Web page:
WR A.J. Barker's absence notably hurt the Gophers in the passing game. Without Barker, who sat out with a sprained right ankle, the Gophers didn't have a receiver that could consistently make a difficult catch on deep passes or throws near the sidelines. Recently rebranded WR MarQueis Gray is arguably the team's best outside option, but he continues to be hampered by the lingering effects of a sprained left ankle he suffered in the third game of the season. Gray was in on 44 of the Gophers' 72 offensive plays - his highest total since moving back to receiver three weeks ago. He was targeted a team-high seven times, but came down with only three of those passes for 27 yards. Gray's explosiveness off the line and vertical jump have been slow to return, preventing him from bringing in a few passes from Nelson that were slightly off the mark.
"He's not playing a 100 percent right now," Kill said. "You throw the jump ball up to him 90 percent of the time in one-on-one coverage he is going to make those plays. He's trying his guts out."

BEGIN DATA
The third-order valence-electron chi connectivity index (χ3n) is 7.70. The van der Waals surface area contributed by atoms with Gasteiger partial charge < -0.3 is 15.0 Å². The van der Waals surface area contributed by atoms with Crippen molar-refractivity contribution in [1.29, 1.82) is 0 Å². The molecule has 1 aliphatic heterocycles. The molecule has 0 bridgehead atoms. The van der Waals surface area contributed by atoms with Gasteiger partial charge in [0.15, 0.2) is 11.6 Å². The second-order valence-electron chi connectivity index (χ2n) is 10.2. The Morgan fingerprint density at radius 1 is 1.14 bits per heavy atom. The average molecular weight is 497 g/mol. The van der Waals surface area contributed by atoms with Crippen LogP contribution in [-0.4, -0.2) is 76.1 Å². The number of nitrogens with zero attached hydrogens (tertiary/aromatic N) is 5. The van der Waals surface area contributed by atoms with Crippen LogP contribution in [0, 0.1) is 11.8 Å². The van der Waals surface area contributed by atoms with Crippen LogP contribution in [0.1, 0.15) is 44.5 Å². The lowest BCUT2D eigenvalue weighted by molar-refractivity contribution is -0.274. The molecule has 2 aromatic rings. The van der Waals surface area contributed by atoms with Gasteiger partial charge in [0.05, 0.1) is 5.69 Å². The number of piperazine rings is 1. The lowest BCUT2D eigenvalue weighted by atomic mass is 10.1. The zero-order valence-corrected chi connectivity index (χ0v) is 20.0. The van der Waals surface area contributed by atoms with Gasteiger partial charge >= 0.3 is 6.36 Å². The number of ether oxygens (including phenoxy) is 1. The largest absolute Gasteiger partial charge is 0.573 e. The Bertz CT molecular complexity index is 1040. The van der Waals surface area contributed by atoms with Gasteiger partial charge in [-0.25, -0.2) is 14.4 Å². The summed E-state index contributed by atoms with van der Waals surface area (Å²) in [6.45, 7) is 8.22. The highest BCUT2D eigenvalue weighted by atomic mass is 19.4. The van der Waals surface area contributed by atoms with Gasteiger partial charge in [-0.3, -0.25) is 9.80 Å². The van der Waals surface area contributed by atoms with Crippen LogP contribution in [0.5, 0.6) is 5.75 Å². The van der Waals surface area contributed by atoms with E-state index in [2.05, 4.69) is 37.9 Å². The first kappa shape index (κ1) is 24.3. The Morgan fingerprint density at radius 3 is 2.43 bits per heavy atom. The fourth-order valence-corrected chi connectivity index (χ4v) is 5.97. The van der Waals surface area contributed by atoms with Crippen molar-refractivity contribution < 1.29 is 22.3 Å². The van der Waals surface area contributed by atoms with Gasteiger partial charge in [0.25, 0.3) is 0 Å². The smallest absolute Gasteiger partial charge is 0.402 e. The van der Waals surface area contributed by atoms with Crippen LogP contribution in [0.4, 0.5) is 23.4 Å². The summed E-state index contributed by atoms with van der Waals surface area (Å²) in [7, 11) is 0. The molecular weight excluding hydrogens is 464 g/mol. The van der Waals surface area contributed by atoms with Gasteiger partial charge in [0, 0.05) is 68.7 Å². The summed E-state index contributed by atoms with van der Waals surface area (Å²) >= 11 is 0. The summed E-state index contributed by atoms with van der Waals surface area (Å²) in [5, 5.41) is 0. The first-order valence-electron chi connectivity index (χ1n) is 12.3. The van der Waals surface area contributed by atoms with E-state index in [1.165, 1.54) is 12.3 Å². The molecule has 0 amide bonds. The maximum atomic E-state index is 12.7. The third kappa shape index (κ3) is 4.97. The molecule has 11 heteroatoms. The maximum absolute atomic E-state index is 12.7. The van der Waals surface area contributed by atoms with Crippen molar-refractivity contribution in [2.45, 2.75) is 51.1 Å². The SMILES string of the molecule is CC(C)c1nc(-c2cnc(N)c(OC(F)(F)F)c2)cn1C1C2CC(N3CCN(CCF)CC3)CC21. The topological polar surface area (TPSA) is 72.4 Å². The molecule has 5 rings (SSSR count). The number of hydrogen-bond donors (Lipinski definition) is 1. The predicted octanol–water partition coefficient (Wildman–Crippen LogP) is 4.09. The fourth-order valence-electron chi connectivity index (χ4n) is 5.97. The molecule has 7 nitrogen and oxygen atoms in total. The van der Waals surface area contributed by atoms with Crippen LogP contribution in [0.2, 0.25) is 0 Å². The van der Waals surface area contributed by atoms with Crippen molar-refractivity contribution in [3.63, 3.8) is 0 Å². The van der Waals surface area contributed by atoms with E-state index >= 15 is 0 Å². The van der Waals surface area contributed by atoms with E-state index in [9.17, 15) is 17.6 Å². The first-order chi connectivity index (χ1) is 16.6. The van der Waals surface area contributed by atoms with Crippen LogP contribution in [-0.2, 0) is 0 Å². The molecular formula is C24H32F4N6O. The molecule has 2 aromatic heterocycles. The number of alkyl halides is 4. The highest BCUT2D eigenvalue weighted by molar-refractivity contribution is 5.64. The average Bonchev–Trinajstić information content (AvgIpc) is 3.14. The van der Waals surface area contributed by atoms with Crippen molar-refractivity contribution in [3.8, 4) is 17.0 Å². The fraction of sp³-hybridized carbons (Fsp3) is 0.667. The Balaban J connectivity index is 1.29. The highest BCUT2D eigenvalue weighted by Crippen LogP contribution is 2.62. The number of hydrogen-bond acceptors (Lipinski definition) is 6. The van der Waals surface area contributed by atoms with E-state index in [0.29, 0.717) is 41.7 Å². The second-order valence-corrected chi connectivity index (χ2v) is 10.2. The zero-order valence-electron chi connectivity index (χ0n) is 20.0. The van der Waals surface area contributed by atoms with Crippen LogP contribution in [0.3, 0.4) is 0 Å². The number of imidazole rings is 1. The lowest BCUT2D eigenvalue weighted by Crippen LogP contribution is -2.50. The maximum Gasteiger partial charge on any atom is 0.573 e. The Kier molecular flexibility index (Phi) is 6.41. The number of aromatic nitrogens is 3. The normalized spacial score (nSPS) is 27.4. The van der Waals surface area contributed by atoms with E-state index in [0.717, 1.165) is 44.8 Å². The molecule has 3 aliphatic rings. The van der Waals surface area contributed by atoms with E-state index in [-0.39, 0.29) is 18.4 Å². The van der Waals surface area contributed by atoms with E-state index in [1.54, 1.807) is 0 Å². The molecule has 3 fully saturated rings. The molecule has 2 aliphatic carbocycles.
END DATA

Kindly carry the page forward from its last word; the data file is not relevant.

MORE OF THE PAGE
WR Isaac Fruechte was used in some of the deep situations that Barker had normally been targeted in. Fruechte was having issues getting on the same wavelength as Nelson and putting himself in the right positions. Nelson went to him six times, completing only two for 19 yards. Nelson threw deep to Fruechte on the second play of the game, but he didn't break early enough on a slant and go route to the right sideline and the ball fell in behind him when he finally looked. He also dropped a short pass on 3rd and 3 in the fourth quarter. Derrick Engel ended up being a reliable option for Nelson and the most productive one. The Gophers had Engel in motion on a pair of plays, which helped him to work to get open up the middle. The first resulted in a 13-yard gain on Nelson's first completion of the game, while on the second Engel went to the right before coming back around to break into the middle to catch a short pass he turned into a 32-yard play. Engel finished with a team-high 45 yards. K.J. Maye has moved full-time to WR from his previous role as a third option at TB. Maye is being inserted primarily as an inside receiver and in the backfield when the Gophers use a three-back formation. Maye was in on 38 plays on Saturday. He didn't do much damage in terms of stats. He had two catches for six yards, and was stopped five yards behind the line of scrimmage on his only carry. Freshman Andre McDonald and senior Brandon Green were both targeted once by Nelson, by neither was able to make a catch. Kill is optimistic that Barker will able to return next week at Illinois. The Gophers were considering playing him Saturday, but he came out gingerly in warm-ups and ended up slightly retweaking the injured ankle. He underwent another set of precautionary X-rays after the game, which came out negative.